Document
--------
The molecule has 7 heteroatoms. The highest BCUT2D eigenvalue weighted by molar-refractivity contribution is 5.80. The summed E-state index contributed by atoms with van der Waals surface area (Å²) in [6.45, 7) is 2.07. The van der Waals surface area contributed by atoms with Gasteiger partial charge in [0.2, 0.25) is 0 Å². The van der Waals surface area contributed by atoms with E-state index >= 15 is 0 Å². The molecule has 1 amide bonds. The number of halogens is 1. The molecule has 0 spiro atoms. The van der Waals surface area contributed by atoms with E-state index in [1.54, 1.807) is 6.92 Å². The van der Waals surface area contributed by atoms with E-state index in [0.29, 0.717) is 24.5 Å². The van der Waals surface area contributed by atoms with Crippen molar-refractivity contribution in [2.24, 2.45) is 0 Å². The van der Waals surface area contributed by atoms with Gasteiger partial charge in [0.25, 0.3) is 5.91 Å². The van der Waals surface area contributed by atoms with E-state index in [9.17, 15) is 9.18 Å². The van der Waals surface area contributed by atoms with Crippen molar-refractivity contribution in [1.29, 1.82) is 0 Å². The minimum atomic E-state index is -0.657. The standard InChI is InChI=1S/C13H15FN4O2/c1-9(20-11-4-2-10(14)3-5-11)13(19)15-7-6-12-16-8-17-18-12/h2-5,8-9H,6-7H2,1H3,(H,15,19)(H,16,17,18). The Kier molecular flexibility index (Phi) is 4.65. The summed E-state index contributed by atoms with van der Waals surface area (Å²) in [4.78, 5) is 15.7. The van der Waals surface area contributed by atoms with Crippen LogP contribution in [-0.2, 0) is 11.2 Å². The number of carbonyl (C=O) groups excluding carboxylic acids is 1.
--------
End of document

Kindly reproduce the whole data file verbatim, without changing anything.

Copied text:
The molecule has 7 heteroatoms. The highest BCUT2D eigenvalue weighted by molar-refractivity contribution is 5.80. The summed E-state index contributed by atoms with van der Waals surface area (Å²) in [6.45, 7) is 2.07. The van der Waals surface area contributed by atoms with Gasteiger partial charge in [0.2, 0.25) is 0 Å². The van der Waals surface area contributed by atoms with E-state index >= 15 is 0 Å². The molecule has 1 amide bonds. The number of halogens is 1. The molecule has 0 spiro atoms. The van der Waals surface area contributed by atoms with E-state index in [1.54, 1.807) is 6.92 Å². The van der Waals surface area contributed by atoms with E-state index in [0.29, 0.717) is 24.5 Å². The van der Waals surface area contributed by atoms with Crippen molar-refractivity contribution in [2.24, 2.45) is 0 Å². The van der Waals surface area contributed by atoms with Gasteiger partial charge in [0.25, 0.3) is 5.91 Å². The van der Waals surface area contributed by atoms with E-state index in [9.17, 15) is 9.18 Å². The van der Waals surface area contributed by atoms with Crippen molar-refractivity contribution in [1.29, 1.82) is 0 Å². The minimum atomic E-state index is -0.657. The standard InChI is InChI=1S/C13H15FN4O2/c1-9(20-11-4-2-10(14)3-5-11)13(19)15-7-6-12-16-8-17-18-12/h2-5,8-9H,6-7H2,1H3,(H,15,19)(H,16,17,18). The Kier molecular flexibility index (Phi) is 4.65. The summed E-state index contributed by atoms with van der Waals surface area (Å²) in [4.78, 5) is 15.7. The van der Waals surface area contributed by atoms with Crippen LogP contribution in [-0.2, 0) is 11.2 Å². The number of carbonyl (C=O) groups excluding carboxylic acids is 1.